“When we consider that this Government is charged with the external and mutual relations only of these States; that the States themselves have principal care of our persons, our property, and our reputation, constituting the great field of human concerns, we may well doubt whether our organization is not too complicated, too expensive; whether offices and officers have not been multiplied unnecessarily and sometimes injuriously to the service they were meant to promote.”
- The more taxes we give the federal government, the bigger it will get.
“Considering the general tendency to multiply offices and dependencies and to increase expense to the ultimate term of burthen which the citizen can bear, it behooves us to avail ourselves of every occasion which presents itself for taking off the surcharge, that it never may be seen here that after leaving to labor the smallest portion of its earnings on which it can subsist, Government shall itself consume the whole residue of what it was instituted to guard.”
- No need for a standing army during peacetime – that’s what our citizen militia is for.
“For defense against invasion their number is as nothing, nor is it conceived needful or safe that a standing army should be kept up in time of peace for that purpose. Uncertain as we must ever be of the particular point in our circumference where an enemy may choose to invade us, the only force which can be ready at every point and competent to oppose them is the body of the neighboring citizens as formed into a militia. On these, collected from the parts most convenient in numbers proportioned to the invading force, it is best to rely not only to meet the 1st attack, but if it threatens to be permanent to maintain the defense until regulars may be engaged to relieve them. These considerations render it important that we should at every session continue to amend the defects which from time to time shew themselves in the laws for regulating the militia until they are sufficiently perfect. Nor should we now or at any time separate until we say we have done everything for the militia which we could do were an enemy at our door.”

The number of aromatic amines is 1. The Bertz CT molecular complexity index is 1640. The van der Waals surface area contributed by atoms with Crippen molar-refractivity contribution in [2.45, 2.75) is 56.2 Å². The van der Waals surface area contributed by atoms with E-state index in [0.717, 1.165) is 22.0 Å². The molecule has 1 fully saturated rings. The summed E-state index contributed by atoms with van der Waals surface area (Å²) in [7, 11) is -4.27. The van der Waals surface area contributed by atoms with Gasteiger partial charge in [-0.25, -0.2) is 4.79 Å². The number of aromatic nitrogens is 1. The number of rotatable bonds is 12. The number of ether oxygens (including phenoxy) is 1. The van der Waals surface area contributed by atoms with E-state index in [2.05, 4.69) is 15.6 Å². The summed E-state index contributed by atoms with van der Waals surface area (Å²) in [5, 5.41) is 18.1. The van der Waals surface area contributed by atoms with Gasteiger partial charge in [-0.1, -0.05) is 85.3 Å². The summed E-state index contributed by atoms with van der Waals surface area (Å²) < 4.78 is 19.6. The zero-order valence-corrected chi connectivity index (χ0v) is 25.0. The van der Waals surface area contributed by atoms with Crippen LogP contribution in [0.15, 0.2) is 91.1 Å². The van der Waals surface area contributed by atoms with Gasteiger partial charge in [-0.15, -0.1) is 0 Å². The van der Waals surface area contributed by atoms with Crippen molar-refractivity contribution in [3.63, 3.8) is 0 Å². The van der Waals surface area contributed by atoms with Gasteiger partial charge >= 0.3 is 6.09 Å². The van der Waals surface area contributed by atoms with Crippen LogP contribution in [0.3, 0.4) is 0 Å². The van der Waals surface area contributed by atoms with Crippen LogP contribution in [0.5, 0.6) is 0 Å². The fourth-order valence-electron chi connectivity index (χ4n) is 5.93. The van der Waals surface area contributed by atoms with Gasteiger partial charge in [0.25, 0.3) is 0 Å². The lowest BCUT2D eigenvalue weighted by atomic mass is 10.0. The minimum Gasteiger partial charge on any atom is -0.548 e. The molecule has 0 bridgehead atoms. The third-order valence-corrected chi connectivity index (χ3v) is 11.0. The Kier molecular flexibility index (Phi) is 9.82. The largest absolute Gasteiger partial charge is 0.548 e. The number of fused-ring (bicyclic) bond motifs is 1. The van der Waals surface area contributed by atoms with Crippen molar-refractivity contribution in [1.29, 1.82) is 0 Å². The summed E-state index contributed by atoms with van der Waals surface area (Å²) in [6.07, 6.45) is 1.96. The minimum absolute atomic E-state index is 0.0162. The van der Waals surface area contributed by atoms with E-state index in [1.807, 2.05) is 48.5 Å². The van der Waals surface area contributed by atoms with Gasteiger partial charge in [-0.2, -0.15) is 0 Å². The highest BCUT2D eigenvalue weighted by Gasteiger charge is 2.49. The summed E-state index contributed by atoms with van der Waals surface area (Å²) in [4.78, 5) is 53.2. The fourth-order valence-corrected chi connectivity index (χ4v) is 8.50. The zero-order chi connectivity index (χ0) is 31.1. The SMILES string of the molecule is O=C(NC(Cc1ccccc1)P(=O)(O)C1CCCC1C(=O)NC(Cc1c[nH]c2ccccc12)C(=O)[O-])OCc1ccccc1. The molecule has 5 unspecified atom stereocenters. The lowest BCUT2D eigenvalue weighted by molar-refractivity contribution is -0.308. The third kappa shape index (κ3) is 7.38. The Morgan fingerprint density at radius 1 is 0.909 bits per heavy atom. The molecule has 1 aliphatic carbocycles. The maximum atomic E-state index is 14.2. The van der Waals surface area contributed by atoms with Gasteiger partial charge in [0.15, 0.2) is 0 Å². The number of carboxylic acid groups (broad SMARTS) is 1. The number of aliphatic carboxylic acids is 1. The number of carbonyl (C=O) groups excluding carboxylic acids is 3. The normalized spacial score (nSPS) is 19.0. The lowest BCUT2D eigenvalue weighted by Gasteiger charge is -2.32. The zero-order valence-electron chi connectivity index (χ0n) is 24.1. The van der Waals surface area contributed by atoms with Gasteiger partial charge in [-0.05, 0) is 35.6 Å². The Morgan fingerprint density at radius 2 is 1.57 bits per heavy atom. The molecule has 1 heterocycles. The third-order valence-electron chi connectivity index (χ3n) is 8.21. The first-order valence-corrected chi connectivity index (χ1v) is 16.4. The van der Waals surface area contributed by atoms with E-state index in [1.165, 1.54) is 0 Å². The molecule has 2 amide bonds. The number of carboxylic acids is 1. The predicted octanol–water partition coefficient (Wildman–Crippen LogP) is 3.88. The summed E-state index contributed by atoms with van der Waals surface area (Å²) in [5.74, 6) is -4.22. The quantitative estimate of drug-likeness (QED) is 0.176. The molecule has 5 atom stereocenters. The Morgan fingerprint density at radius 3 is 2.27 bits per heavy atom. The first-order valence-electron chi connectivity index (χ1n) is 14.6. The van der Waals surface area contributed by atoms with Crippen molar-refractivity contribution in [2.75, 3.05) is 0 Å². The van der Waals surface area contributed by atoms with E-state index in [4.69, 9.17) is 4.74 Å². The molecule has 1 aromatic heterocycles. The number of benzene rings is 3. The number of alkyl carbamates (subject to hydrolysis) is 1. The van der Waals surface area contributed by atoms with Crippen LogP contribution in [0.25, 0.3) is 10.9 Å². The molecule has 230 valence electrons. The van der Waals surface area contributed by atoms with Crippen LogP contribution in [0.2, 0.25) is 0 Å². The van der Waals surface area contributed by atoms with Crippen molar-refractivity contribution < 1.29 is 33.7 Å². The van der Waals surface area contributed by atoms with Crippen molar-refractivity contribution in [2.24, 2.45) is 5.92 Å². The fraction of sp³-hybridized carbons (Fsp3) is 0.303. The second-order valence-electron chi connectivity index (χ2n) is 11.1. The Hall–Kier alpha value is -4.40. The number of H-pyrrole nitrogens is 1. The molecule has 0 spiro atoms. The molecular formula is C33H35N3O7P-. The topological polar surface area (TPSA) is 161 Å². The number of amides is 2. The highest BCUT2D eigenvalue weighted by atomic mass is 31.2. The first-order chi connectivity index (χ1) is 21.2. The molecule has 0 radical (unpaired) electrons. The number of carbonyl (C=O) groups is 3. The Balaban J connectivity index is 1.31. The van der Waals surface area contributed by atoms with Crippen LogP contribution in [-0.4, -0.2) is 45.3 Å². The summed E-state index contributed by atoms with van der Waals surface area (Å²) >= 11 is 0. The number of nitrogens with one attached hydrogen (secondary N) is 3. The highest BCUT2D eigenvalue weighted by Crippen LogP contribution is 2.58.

- Our prosperity is dependent upon free enterprise which should only be assisted within the limits of constitutional powers.
“Agriculture, manufactures, commerce, and navigation, the 4 pillars of our prosperity, are then most thriving when left most free to individual enterprise. Protection from casual embarrassments, however, may sometimes be seasonably interposed. If in the course of your observations or inquiries they should appear to need any aid within the limits of our constitutional powers, your sense of their importance is a sufficient assurance they will occupy your attention.”
- Above all, maintain the constitutional form and equilibrium of General and State Governments.
“The prudence and temperance of your discussions will promote within your own walls that conciliation which so much befriends rational conclusion, and by its example will encourage among our constituents that progress of opinion which is tending to unite them in object and in will. That all should be satisfied with any one order of things is not to be expected; but I indulge the pleasing persuasion that the great body of our citizens will cordially concur in honest and disinterested efforts which have for their object to preserve the General and State Governments in their constitutional form and equilibrium; to maintain peace abroad, and order and obedience to the laws at home; to establish principles and practices of administration favorable to the security of liberty and property, and to reduce expenses to what is necessary for the useful purposes of Government.”